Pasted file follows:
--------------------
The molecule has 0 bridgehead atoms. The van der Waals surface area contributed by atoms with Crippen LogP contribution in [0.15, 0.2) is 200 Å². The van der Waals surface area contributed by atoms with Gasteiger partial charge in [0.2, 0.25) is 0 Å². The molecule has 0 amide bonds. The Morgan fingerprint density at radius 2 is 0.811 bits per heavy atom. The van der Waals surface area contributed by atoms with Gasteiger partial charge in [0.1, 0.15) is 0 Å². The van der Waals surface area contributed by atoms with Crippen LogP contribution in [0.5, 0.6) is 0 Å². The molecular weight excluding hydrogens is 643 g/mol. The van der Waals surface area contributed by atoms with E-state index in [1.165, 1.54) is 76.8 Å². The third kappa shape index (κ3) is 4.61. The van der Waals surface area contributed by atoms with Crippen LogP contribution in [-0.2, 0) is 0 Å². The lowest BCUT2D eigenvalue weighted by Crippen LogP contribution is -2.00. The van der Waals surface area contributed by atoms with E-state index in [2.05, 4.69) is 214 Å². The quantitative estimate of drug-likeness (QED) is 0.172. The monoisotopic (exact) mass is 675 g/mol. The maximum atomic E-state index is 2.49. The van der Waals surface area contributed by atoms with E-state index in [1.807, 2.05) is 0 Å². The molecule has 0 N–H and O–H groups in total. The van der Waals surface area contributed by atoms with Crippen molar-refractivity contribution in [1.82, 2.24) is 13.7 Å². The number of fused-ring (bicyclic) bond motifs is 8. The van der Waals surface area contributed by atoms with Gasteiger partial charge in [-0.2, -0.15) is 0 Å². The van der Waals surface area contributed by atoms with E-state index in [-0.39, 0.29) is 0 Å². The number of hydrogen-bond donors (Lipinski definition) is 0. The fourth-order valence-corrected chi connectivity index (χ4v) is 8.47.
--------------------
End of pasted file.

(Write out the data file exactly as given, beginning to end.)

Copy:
The molecule has 0 bridgehead atoms. The van der Waals surface area contributed by atoms with Crippen LogP contribution in [0.15, 0.2) is 200 Å². The van der Waals surface area contributed by atoms with Gasteiger partial charge in [0.2, 0.25) is 0 Å². The molecule has 0 amide bonds. The Morgan fingerprint density at radius 2 is 0.811 bits per heavy atom. The van der Waals surface area contributed by atoms with Gasteiger partial charge in [0.1, 0.15) is 0 Å². The van der Waals surface area contributed by atoms with Crippen LogP contribution in [0.5, 0.6) is 0 Å². The molecular weight excluding hydrogens is 643 g/mol. The van der Waals surface area contributed by atoms with E-state index in [1.165, 1.54) is 76.8 Å². The third kappa shape index (κ3) is 4.61. The van der Waals surface area contributed by atoms with Crippen LogP contribution in [-0.2, 0) is 0 Å². The lowest BCUT2D eigenvalue weighted by Crippen LogP contribution is -2.00. The van der Waals surface area contributed by atoms with E-state index in [2.05, 4.69) is 214 Å². The quantitative estimate of drug-likeness (QED) is 0.172. The monoisotopic (exact) mass is 675 g/mol. The maximum atomic E-state index is 2.49. The van der Waals surface area contributed by atoms with E-state index in [1.807, 2.05) is 0 Å². The molecule has 0 N–H and O–H groups in total. The van der Waals surface area contributed by atoms with Crippen molar-refractivity contribution in [1.82, 2.24) is 13.7 Å². The number of fused-ring (bicyclic) bond motifs is 8. The van der Waals surface area contributed by atoms with Gasteiger partial charge in [-0.2, -0.15) is 0 Å². The van der Waals surface area contributed by atoms with E-state index in [-0.39, 0.29) is 0 Å². The number of hydrogen-bond donors (Lipinski definition) is 0. The fourth-order valence-corrected chi connectivity index (χ4v) is 8.47.